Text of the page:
Turn them at the midpoint or when you see one side getting a good roast patina. When they are ready,  get them out, cover with foil until the other components of the meal are ready.

Variation – you can do a much more elegant looking product (and save yourself a step) by cutting the pieces thinner and not parboiling them in the boiling water first. If they are cut thin enough  (eg  I cm or less than 3/8 inch) you can just oil and season them and put them straight in the oven.

Other Vegetables

I really love roast vegetables but with the meat being roasted and the fries being a big roasted item I would usually just steam some brussels sprouts, or broccoli or some nice heirloom carrots or slice up some fresh tomatoes to compliment.

Dips for the Roast Homefries

So this is where I really solved the problem of Walters guests – the fries snobs. While they were allowed to like the home fries because they were sufficiently different than what they were familiar with, setting out a number of dips put it into the category of “better than expected”. Yes, I put out a conventional aioli, but also put out tomato salsa, maple syrup, an orange roulade or jelly, a mixture of Dijon and mayonnaise etc.

Walters kitchen was also an example of Djangos Kitchen Rule #2 – “work with the tools you have”. Walters kitchen had lots of counter space so I was not restricted. It also had lots of specialty tools on hand – a deep fryer, a rice maker, an ice cream maker, both a large and small blender, air fryer, panini maker, pressure cooker, so I was certainly spoiled in comparison with my usual kitchen situation. But my point is this – often a specialty appliance can be used in many ways. A rice maker is also a great tool for making tapioca or rice pudding. An ice cream maker is not just for making deserts – use it to make a nice palette-cleansing sorbet which adds some elegance between courses.

Even major appliances are often not appreciated unless, like me, you are coming from a small kitchen on a boat. That second oven or warming drawer set at about 160f is great for warming plates or keeping various cooked foods warm.

One of the biggest things I notice with kitchens on land is the abundance of refrigeration and freezer space. Use them. A nice salad can be made ahead and sit in that huge fridge. That cavernous freezer is great for buying meat on sale, freezing and having on hand. No, you can’t keep it there forever, and yes, it is better to work with fresh, but for most people buying the better cut of meat on sale and freezing it is a very good approach. You will also find that many time-consuming recipes may lend themselves to making the second batch and freezing.

 

 

So this little culinary diversion has kept us from getting back to the story of what my life with Amy and Justin was like. Stay tuned, it will be my next post.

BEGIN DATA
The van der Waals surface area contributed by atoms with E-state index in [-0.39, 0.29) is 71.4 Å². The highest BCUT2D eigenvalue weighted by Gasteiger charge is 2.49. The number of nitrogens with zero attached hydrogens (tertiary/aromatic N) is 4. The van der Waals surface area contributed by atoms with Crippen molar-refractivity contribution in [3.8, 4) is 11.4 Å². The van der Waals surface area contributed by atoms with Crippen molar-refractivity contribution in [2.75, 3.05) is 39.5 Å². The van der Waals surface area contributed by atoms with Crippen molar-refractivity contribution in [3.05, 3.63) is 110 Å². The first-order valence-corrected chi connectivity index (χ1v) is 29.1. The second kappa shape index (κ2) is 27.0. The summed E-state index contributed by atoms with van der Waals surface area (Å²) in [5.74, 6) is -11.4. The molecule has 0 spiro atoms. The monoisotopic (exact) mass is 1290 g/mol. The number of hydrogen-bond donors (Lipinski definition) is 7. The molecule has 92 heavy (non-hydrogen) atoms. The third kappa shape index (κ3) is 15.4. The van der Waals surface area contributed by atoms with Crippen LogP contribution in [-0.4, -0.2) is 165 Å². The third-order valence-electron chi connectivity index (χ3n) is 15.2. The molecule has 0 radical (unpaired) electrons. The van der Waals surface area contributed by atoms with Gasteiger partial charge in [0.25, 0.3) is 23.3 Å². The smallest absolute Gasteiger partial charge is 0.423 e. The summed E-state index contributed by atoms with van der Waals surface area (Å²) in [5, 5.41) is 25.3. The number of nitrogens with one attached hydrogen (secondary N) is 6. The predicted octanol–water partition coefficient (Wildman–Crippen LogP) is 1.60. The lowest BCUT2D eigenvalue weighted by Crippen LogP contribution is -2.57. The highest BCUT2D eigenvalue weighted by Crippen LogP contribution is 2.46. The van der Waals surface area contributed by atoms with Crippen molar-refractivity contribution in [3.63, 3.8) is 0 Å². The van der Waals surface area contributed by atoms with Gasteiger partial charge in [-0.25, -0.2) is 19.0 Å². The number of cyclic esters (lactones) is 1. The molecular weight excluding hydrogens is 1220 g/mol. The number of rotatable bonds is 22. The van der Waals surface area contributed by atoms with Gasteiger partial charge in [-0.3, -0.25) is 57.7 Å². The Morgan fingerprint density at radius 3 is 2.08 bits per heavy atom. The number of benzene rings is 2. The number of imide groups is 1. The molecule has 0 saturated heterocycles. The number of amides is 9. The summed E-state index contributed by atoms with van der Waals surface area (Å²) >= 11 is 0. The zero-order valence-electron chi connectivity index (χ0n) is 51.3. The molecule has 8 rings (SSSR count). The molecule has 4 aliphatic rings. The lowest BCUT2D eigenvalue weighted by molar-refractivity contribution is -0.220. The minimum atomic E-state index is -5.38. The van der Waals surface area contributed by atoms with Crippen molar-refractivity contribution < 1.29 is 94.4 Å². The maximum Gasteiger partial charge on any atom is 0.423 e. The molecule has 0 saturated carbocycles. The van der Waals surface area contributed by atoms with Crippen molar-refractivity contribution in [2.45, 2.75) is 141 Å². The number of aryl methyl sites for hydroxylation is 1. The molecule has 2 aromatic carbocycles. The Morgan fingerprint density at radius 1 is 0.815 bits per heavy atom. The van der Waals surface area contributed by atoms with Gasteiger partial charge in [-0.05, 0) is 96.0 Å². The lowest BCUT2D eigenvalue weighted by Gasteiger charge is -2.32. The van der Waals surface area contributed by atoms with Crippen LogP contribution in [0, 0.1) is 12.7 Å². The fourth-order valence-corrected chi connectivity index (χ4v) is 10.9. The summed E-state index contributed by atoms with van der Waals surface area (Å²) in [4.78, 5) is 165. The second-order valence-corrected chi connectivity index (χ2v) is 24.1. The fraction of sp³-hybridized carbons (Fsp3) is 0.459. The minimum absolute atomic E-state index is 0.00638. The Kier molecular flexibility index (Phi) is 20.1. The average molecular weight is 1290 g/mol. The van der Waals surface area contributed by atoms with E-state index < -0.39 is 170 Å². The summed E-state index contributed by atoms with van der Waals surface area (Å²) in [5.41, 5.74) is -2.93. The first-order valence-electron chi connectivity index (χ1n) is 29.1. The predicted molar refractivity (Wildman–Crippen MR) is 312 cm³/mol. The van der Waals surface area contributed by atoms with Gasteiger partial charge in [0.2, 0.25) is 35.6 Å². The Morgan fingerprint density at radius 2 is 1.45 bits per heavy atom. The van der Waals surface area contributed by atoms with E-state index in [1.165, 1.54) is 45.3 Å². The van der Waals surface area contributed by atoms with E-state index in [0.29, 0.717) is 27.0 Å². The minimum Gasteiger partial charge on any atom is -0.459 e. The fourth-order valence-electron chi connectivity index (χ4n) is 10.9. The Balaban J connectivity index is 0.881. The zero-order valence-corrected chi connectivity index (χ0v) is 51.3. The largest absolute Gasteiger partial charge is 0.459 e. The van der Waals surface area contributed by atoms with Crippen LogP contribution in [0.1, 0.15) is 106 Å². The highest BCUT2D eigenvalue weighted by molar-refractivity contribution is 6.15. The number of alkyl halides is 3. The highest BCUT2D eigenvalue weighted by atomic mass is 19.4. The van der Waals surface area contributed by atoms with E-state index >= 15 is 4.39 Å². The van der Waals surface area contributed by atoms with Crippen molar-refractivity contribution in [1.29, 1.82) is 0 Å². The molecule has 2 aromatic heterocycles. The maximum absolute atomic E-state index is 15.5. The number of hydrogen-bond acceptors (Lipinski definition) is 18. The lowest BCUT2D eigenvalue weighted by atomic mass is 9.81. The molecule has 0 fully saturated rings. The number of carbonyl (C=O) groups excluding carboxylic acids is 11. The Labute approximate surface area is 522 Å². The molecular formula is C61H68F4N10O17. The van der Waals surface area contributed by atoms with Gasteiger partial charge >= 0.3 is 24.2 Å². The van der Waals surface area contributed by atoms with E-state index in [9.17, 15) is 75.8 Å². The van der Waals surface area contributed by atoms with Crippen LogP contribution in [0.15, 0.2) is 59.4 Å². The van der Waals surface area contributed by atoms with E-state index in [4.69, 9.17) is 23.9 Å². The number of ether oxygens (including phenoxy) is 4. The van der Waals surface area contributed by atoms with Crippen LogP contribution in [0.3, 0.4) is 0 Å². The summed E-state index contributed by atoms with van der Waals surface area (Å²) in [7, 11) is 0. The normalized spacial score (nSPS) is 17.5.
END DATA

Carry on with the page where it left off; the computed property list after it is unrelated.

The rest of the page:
MAKING RISOTTO WITH KIDS

Posted: Aug 24, 2015

No, I don’t mean risotto with a side of kids but working with kids to prepare Risotto!

For those of you who have been following along this is an extension of my last post “1990’s: DJANGO STARTS TO GET IT TOGETHER”, where I was working for a family during the summer of 1993 in the Netherlands and enjoyed teaching their kids to cook.  So if your not into cooking or are a good cook already and won’t learn much from this than go do something else. The rest of you – follow me.

Most kids, especially by the time they are teenagers, are quite astute and if they are interested in a topic will grasp ideas and instructions very well. I have never had any kids and not spent a lot of time with them other than that summer in 1993 but I was really impressed. Intelligent ideas, inquisitive perspective, a steely sense of right and wrong – we should all be more like teenagers!

I know that Janice and Jim had a lot of fun doing the cooking school they had,  and one course that Jim and his chef designed was “College Survival”.  The idea was to cover in the space of five evening classes, a quick course in equipment, hygiene, and cooking techniques. Their experience with Risotto and young people was much like what mine had been.  We have compared notes and some of my future entries here will shamelessly borrow on their experience with their cooking school as well.   Time for a little plug – check out the link to the cooking school in the LINKS WE LOVE section.

The amount of time I have spent in North America in the last couple of decades has been limited but I think that pizza, mac and cheese, and burgers are still the staples of teenage diets there. European kids like pizza as well but really enjoy a variety of pasta dishes and sauces and risotto is a pretty popular one with them.

One of the things I love about this dish is that you can mix it up so much. We all think of using Arborio, but there are other kinds of rice that are fat, starchy and medium grain that will also get you that creamy texture: try Carnaroli, Roma, Vialone, Violone Nano and Maratelli.